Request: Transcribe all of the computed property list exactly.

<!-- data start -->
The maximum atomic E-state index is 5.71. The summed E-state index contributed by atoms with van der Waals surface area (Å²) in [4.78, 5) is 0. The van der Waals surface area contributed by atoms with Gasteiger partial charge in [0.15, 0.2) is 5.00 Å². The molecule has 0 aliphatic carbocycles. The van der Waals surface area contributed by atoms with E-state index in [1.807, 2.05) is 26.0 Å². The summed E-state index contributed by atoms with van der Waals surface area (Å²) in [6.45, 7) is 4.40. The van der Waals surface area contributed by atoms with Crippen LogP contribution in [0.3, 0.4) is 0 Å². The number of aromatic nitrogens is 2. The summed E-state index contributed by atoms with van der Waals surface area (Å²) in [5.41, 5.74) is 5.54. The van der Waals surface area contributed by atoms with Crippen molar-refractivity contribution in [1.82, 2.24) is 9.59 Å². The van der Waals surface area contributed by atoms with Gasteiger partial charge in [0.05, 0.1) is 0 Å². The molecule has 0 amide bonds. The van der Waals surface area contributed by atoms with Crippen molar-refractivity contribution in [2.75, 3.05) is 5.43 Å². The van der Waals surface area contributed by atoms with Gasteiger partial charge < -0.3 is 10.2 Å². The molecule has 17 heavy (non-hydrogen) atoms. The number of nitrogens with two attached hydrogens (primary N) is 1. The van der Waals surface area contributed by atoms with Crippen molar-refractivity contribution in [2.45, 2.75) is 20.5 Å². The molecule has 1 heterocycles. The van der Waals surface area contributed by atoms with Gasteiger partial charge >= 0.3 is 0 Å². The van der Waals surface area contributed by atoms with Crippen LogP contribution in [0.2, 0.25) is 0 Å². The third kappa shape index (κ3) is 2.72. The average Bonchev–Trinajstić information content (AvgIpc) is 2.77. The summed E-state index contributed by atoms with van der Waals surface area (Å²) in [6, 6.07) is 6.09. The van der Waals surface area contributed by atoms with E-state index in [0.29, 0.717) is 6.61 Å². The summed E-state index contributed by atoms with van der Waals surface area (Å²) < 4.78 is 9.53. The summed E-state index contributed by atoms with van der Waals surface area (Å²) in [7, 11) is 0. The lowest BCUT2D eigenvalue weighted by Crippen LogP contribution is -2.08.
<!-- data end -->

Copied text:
The maximum atomic E-state index is 5.71. The summed E-state index contributed by atoms with van der Waals surface area (Å²) in [4.78, 5) is 0. The van der Waals surface area contributed by atoms with Gasteiger partial charge in [0.15, 0.2) is 5.00 Å². The molecule has 0 aliphatic carbocycles. The van der Waals surface area contributed by atoms with E-state index in [1.807, 2.05) is 26.0 Å². The summed E-state index contributed by atoms with van der Waals surface area (Å²) in [6.45, 7) is 4.40. The van der Waals surface area contributed by atoms with Crippen LogP contribution in [0.3, 0.4) is 0 Å². The number of aromatic nitrogens is 2. The summed E-state index contributed by atoms with van der Waals surface area (Å²) in [5.41, 5.74) is 5.54. The van der Waals surface area contributed by atoms with Crippen molar-refractivity contribution in [1.82, 2.24) is 9.59 Å². The van der Waals surface area contributed by atoms with Gasteiger partial charge in [0.05, 0.1) is 0 Å². The molecule has 0 amide bonds. The van der Waals surface area contributed by atoms with Crippen molar-refractivity contribution in [2.75, 3.05) is 5.43 Å². The van der Waals surface area contributed by atoms with Gasteiger partial charge < -0.3 is 10.2 Å². The molecule has 17 heavy (non-hydrogen) atoms. The number of nitrogens with two attached hydrogens (primary N) is 1. The van der Waals surface area contributed by atoms with Crippen molar-refractivity contribution in [2.45, 2.75) is 20.5 Å². The molecule has 1 heterocycles. The van der Waals surface area contributed by atoms with Gasteiger partial charge >= 0.3 is 0 Å². The van der Waals surface area contributed by atoms with Crippen LogP contribution in [0.2, 0.25) is 0 Å². The third kappa shape index (κ3) is 2.72. The average Bonchev–Trinajstić information content (AvgIpc) is 2.77. The summed E-state index contributed by atoms with van der Waals surface area (Å²) in [6, 6.07) is 6.09. The van der Waals surface area contributed by atoms with E-state index in [0.29, 0.717) is 6.61 Å². The summed E-state index contributed by atoms with van der Waals surface area (Å²) < 4.78 is 9.53. The summed E-state index contributed by atoms with van der Waals surface area (Å²) in [7, 11) is 0. The lowest BCUT2D eigenvalue weighted by Crippen LogP contribution is -2.08.